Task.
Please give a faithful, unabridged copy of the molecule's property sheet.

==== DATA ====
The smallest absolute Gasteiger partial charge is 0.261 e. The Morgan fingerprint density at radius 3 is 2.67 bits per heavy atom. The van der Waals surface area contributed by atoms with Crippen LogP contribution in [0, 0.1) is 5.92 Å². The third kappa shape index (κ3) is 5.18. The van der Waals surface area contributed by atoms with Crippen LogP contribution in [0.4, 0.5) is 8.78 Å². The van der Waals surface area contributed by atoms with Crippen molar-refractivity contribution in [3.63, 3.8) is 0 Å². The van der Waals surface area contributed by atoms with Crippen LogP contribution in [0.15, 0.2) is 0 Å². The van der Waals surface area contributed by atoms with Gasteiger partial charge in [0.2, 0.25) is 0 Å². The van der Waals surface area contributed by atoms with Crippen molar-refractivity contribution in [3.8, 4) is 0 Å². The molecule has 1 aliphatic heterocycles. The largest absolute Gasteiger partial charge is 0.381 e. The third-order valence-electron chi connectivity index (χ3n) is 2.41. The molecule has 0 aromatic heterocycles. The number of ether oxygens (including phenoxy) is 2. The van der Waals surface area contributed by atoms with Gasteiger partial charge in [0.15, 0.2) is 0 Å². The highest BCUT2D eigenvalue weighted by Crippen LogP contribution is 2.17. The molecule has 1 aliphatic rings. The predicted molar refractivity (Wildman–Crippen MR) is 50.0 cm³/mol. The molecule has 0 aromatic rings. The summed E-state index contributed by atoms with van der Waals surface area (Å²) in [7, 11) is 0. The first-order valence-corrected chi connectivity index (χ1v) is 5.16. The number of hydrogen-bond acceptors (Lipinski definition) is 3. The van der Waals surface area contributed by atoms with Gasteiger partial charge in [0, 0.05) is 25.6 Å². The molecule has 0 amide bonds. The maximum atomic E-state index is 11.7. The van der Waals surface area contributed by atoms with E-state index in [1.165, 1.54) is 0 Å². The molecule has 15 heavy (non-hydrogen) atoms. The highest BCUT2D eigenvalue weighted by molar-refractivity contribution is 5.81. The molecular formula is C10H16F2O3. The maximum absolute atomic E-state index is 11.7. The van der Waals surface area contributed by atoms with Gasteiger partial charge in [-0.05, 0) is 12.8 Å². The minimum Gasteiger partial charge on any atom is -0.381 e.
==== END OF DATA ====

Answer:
The smallest absolute Gasteiger partial charge is 0.261 e. The Morgan fingerprint density at radius 3 is 2.67 bits per heavy atom. The van der Waals surface area contributed by atoms with Crippen LogP contribution in [0, 0.1) is 5.92 Å². The third kappa shape index (κ3) is 5.18. The van der Waals surface area contributed by atoms with Crippen LogP contribution in [0.4, 0.5) is 8.78 Å². The van der Waals surface area contributed by atoms with Crippen molar-refractivity contribution in [3.63, 3.8) is 0 Å². The van der Waals surface area contributed by atoms with Crippen LogP contribution in [0.15, 0.2) is 0 Å². The van der Waals surface area contributed by atoms with Gasteiger partial charge in [0.2, 0.25) is 0 Å². The van der Waals surface area contributed by atoms with Crippen molar-refractivity contribution in [3.8, 4) is 0 Å². The molecule has 1 aliphatic heterocycles. The largest absolute Gasteiger partial charge is 0.381 e. The third-order valence-electron chi connectivity index (χ3n) is 2.41. The molecule has 0 aromatic heterocycles. The number of ether oxygens (including phenoxy) is 2. The van der Waals surface area contributed by atoms with Gasteiger partial charge in [0.15, 0.2) is 0 Å². The highest BCUT2D eigenvalue weighted by Crippen LogP contribution is 2.17. The molecule has 1 aliphatic rings. The predicted molar refractivity (Wildman–Crippen MR) is 50.0 cm³/mol. The molecule has 0 aromatic rings. The summed E-state index contributed by atoms with van der Waals surface area (Å²) in [7, 11) is 0. The first-order valence-corrected chi connectivity index (χ1v) is 5.16. The number of hydrogen-bond acceptors (Lipinski definition) is 3. The van der Waals surface area contributed by atoms with Gasteiger partial charge in [0, 0.05) is 25.6 Å². The molecule has 0 amide bonds. The maximum atomic E-state index is 11.7. The van der Waals surface area contributed by atoms with E-state index in [1.165, 1.54) is 0 Å². The molecule has 15 heavy (non-hydrogen) atoms. The highest BCUT2D eigenvalue weighted by molar-refractivity contribution is 5.81. The molecular formula is C10H16F2O3. The maximum absolute atomic E-state index is 11.7. The van der Waals surface area contributed by atoms with Gasteiger partial charge in [-0.05, 0) is 12.8 Å². The minimum Gasteiger partial charge on any atom is -0.381 e.